7

ASHFORD HOSPITALITY TRUST, INC. AND SUBSIDIARIES
NOTES TO CONSOLIDATED FINANCIAL STATEMENTS (continued)
(Unaudited)

The following items affect reporting comparability related to our consolidated financial statements:
Historical seasonality patterns at some of our properties cause fluctuations in our overall operating results. Consequently, operating results for the three and six months ended June 30, 2014 are not necessarily indicative of the results that may be expected for the year ending December 31, 2014.
On November 19, 2013, we completed the spin-off of Ashford Hospitality Prime, Inc. (“Ashford Prime”) and on March 1, 2014 we completed the sale of the Pier House Resort to Ashford Prime. The results of the eight initial hotel properties that were spun-off on November 19, 2013 and are now owned by Ashford Prime, are included in our consolidated statements of operations for the three and six months ended June 30, 2013, in accordance with the applicable accounting guidance. The results of the Pier House Resort, which we acquired on May 14, 2013 and sold on March 1, 2014, are included in our results of operations for the six months ended June 30, 2014, until its date of sale. Because we acquired the Pier House Resort on May 14, 2013, its operating results are only included in our results of operations for the three and six months ended June 30, 2013 since May 14, 2013.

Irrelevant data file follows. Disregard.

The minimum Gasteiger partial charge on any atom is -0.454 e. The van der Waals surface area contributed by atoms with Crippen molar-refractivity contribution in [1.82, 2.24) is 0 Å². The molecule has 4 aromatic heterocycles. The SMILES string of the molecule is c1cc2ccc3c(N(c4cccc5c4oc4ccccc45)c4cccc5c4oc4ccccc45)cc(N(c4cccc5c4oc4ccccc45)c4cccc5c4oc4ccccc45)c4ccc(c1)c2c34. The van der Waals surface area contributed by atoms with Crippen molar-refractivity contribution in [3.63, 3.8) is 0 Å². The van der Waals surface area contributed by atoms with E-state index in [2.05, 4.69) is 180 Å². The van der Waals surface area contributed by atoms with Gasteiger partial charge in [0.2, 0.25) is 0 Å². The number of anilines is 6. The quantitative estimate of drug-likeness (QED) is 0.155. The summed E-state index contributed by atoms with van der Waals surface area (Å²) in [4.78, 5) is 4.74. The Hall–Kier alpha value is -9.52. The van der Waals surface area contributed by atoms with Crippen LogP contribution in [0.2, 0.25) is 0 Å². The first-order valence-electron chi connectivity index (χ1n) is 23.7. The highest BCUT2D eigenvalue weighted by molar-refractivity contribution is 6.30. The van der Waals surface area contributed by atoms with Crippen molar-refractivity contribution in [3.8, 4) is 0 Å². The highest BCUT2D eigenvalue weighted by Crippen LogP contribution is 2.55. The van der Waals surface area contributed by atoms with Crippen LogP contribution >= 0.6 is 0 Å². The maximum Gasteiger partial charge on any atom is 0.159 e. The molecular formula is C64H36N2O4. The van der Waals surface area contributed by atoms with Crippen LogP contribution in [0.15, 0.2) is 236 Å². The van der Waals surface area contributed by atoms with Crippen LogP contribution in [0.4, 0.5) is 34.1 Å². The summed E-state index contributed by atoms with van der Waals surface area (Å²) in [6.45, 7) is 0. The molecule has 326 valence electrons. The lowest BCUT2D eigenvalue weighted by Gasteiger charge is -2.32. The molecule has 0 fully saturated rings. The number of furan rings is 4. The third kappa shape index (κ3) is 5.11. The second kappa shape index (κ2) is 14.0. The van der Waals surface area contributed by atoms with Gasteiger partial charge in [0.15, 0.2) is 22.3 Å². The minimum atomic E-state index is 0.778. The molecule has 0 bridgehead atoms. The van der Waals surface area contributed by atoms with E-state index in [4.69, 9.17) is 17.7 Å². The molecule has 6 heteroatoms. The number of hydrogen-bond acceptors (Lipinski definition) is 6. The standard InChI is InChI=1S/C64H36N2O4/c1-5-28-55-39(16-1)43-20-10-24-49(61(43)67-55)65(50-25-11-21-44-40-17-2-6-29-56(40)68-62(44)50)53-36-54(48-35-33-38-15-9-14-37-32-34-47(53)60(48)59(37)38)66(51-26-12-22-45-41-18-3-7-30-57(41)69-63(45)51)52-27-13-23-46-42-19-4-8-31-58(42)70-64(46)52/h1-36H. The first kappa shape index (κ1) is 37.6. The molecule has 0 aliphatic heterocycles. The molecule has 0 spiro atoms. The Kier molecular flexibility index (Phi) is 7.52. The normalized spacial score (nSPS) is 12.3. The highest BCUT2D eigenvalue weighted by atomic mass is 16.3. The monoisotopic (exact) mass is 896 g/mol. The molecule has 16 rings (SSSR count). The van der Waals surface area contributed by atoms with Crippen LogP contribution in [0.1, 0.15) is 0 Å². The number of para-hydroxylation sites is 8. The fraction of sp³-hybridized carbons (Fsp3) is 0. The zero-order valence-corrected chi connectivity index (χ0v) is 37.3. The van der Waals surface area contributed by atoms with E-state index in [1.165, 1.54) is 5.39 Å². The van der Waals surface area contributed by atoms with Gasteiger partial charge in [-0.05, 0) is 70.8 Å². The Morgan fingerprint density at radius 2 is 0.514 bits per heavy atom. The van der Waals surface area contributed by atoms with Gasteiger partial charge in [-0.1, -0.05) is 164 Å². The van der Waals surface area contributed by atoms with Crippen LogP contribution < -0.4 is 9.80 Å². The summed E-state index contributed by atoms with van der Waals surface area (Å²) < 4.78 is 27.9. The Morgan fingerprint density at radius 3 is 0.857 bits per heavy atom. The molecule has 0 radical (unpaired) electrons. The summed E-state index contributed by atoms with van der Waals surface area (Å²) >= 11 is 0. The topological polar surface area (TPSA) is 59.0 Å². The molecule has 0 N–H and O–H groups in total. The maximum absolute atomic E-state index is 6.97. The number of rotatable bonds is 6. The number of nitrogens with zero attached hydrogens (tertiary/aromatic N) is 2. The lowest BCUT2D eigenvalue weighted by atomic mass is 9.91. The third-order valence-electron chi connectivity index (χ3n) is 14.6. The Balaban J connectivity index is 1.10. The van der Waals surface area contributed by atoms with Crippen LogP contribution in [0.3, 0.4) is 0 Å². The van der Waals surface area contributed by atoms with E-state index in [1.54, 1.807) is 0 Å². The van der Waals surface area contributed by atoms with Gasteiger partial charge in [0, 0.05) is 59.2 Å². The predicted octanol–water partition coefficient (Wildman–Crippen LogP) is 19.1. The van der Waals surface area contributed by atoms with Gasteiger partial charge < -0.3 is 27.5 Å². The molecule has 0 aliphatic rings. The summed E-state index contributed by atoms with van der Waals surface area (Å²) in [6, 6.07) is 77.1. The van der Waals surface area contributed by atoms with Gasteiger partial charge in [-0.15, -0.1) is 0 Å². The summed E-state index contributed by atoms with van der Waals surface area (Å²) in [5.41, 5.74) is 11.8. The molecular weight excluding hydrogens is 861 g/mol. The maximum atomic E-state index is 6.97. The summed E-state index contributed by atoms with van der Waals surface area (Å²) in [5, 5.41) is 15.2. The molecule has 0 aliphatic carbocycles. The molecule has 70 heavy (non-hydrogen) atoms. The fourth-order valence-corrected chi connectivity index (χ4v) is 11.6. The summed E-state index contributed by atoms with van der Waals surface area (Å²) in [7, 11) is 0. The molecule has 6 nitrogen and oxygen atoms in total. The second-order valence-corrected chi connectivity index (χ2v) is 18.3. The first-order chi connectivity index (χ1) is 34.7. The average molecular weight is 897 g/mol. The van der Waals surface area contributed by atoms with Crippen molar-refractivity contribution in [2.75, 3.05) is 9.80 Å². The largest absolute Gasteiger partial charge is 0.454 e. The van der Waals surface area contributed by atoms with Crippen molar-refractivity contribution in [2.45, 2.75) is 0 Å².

Use of Estimates – The preparation of these consolidated financial statements in accordance with accounting principles generally accepted in the United States requires management to make estimates and assumptions that affect the reported amounts of assets and liabilities and disclosure of contingent assets and liabilities at the date of the financial statements and the reported amounts of revenue and expenses during the reporting period. Actual results could differ from those estimates.
Restricted Cash – Restricted cash includes reserves for debt service, real estate taxes, and insurance, as well as excess cash flow deposits and reserves for furniture, fixtures, and equipment replacements of approximately 4% to 6% of property revenue for certain hotels, as required by certain management or mortgage debt agreement restrictions and provisions. For purposes of the statements of cash flows, changes in restricted cash caused by using such funds for debt service, real estate taxes, and insurance are shown as operating activities. Changes in restricted cash caused by using such funds for furniture, fixtures, and equipment replacements are included in cash flows from investing activities.